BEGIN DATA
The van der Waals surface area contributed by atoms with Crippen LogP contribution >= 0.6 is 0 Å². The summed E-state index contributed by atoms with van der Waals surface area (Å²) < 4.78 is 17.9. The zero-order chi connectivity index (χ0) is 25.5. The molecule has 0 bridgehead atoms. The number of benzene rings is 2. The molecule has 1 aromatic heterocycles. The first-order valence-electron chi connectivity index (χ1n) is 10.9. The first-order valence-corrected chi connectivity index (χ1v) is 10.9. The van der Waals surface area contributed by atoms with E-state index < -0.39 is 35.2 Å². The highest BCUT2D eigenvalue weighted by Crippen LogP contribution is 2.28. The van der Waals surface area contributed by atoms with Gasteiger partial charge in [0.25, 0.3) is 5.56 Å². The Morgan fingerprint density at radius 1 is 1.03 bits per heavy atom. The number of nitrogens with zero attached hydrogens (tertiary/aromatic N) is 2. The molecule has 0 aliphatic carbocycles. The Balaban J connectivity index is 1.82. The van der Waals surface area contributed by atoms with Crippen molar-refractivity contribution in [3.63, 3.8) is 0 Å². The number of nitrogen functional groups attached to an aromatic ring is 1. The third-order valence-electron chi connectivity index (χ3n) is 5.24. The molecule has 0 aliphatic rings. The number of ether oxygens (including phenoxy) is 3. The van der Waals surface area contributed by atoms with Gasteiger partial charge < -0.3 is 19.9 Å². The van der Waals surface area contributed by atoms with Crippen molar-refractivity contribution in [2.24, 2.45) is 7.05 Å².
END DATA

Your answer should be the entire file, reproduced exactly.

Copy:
The van der Waals surface area contributed by atoms with Crippen LogP contribution >= 0.6 is 0 Å². The summed E-state index contributed by atoms with van der Waals surface area (Å²) < 4.78 is 17.9. The zero-order chi connectivity index (χ0) is 25.5. The molecule has 0 bridgehead atoms. The number of benzene rings is 2. The molecule has 1 aromatic heterocycles. The first-order valence-electron chi connectivity index (χ1n) is 10.9. The first-order valence-corrected chi connectivity index (χ1v) is 10.9. The van der Waals surface area contributed by atoms with E-state index < -0.39 is 35.2 Å². The highest BCUT2D eigenvalue weighted by Crippen LogP contribution is 2.28. The van der Waals surface area contributed by atoms with Gasteiger partial charge in [0.25, 0.3) is 5.56 Å². The Morgan fingerprint density at radius 1 is 1.03 bits per heavy atom. The number of nitrogens with zero attached hydrogens (tertiary/aromatic N) is 2. The molecule has 0 aliphatic carbocycles. The Balaban J connectivity index is 1.82. The van der Waals surface area contributed by atoms with Crippen molar-refractivity contribution in [3.63, 3.8) is 0 Å². The number of nitrogen functional groups attached to an aromatic ring is 1. The third-order valence-electron chi connectivity index (χ3n) is 5.24. The molecule has 0 aliphatic rings. The number of ether oxygens (including phenoxy) is 3. The van der Waals surface area contributed by atoms with Gasteiger partial charge < -0.3 is 19.9 Å². The van der Waals surface area contributed by atoms with Crippen molar-refractivity contribution in [2.24, 2.45) is 7.05 Å².